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Indian Officials Aren’t Sure How They’ll Recover The Body Of The US Missionary Killed By A Remote Tribe

“I don’t believe there is any safe way to retrieve the body without putting both the Sentinelese and those attempting it at risk.”

Last updated on November 24, 2018, at 4:42 p.m. ET

Posted on November 24, 2018, at 1:07 p.m. ET

Indian authorities have completed three expeditions to North Sentinel Island, where an American missionary was killed by a remote tribe last week during an illegal attempt to visit them, but are struggling to figure out how to safely recover the man’s body.

John Allen Chau, 26, died after visiting the protected island while trying to convert the Sentinelese tribe to Christianity. Fishermen who had taken Chau to the island witnessed his body being buried on the beach last week.

On Saturday police said they’d mapped the area of the island where Chau’s body lies.

“We have more or less identified the site and the area in general,” Dependera Pathak, director-general of Andaman and Nicobar Police, told the Associated Press.

“It’s a difficult proposition,” said Pathak, speaking about removing Chau’s body. “We have to see what is possible, taking utmost care of the sensitivity of the group and the legal requirements.”

Andaman and Nicobar Police are seeking help from anthropologists and academics as part of their investigation, due to the risk posed by interfering with the Sentinelese people.

Investigators specifically wanted advice on “the nuances of the group’s conduct and behavior, particularly in this kind of violent behavior,” said Pathak.

The tribe are the only occupants of North Sentinel Island and remain completely disconnected from the outside world. The Sentinelese are known for attacking anyone who tries to come to the island with spears and arrows, as happened to Chau.

“I don’t believe there is any safe way to retrieve the body without putting both the Sentinelese and those attempting it at risk,” Sophie Grig, a senior research and advocacy officer at Survival International, a group that advocates for remote tribes, told BuzzFeed News on Saturday.

“Any incursion onto their island puts the Sentinelese at serious risk of diseases to which they’ll have no immunity,” she said.

In this undated photo released by the Anthropological Survey of India, Sentinelese tribe men row their canoe in India’s Andaman and Nicobar archipelago.
Anthropological Survey Of India / ASSOCIATED PRESS

In this undated photo released by the Anthropological Survey of India, Sentinelese tribe men row their canoe in India’s Andaman and Nicobar archipelago.

On Friday, authorities — including officials from the police, forest department, tribal welfare department, and coast guard — took a second boat trip to North Sentinel Island as part of the investigation into Chau’s death. (A police air surveillance was done on Nov. 20, and a first boat trip on Nov. 21.)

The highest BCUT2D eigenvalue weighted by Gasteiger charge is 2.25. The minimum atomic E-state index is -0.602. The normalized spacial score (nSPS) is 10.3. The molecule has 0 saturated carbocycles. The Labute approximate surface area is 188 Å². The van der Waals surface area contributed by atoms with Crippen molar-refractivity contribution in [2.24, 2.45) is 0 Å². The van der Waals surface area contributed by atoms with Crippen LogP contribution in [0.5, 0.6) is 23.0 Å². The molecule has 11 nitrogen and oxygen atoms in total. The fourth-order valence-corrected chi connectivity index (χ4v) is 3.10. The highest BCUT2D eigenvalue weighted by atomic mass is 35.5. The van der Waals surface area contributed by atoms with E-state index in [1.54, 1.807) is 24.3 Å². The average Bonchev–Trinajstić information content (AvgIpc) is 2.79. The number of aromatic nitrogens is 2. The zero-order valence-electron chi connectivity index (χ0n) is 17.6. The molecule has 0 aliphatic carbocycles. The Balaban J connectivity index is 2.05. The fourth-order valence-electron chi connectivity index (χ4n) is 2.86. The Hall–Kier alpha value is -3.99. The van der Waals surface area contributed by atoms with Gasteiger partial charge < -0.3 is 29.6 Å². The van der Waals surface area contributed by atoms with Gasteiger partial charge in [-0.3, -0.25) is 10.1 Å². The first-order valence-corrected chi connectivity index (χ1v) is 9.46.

Seven men, including five local fishermen and two friends of Chau’s who connected him to the fishermen, have been arrested and charged over his death.

Two of the arrested men joined authorities on Friday’s trip to North Sentinel Island to help “ascertain the route and possible circumstances of Chau’s killing,” according to a police press release.

During Friday’s trip, authorities got around 1,600 feet from the island and studied the behavior of four or five islanders for a few hours.

No attempt has yet been made to retrieve Chau’s body.

In 2006, the Sentinelese killed two local fishermen whose boat drifted onto their island, after they’d been illegally fishing nearby.

Authorities tried to retrieve their bodies, which had also been buried on the beach, via helicopter, Grig explained. However, the Sentinelese fired arrows at the helicopter, and the plan was abandoned.

“After that the relatives of the fishermen announced that no further attempts should be made to retrieve the bodies — they understood that the fishermen should not have been there in the first place and that it would put too many people at risk,” said Grig.

“I would hope that a similar conclusion might be reached in this case, especially given that John Allen Chau’s family have made a public statement that they forgive those responsible for his death,” added the researcher, who has spent 20 years studying the Andaman Islands.

Chau’s family has not yet responded to a request for comment.

“We forgive those reportedly responsible for his death,” they wrote in a tribute message posted to Chau’s Instagram on Wednesday.

A close friend of Chau’s, John Middleton Ramsey, told BuzzFeed News that the 26-year-old had been planning the trip to North Sentinel Island for at least two years.

“He was very well aware of the dangers and the fact that it is illegal,” said Ramsey.

CORRECTION

Sophie Grig’s name was misspelled in an earlier version of this post.

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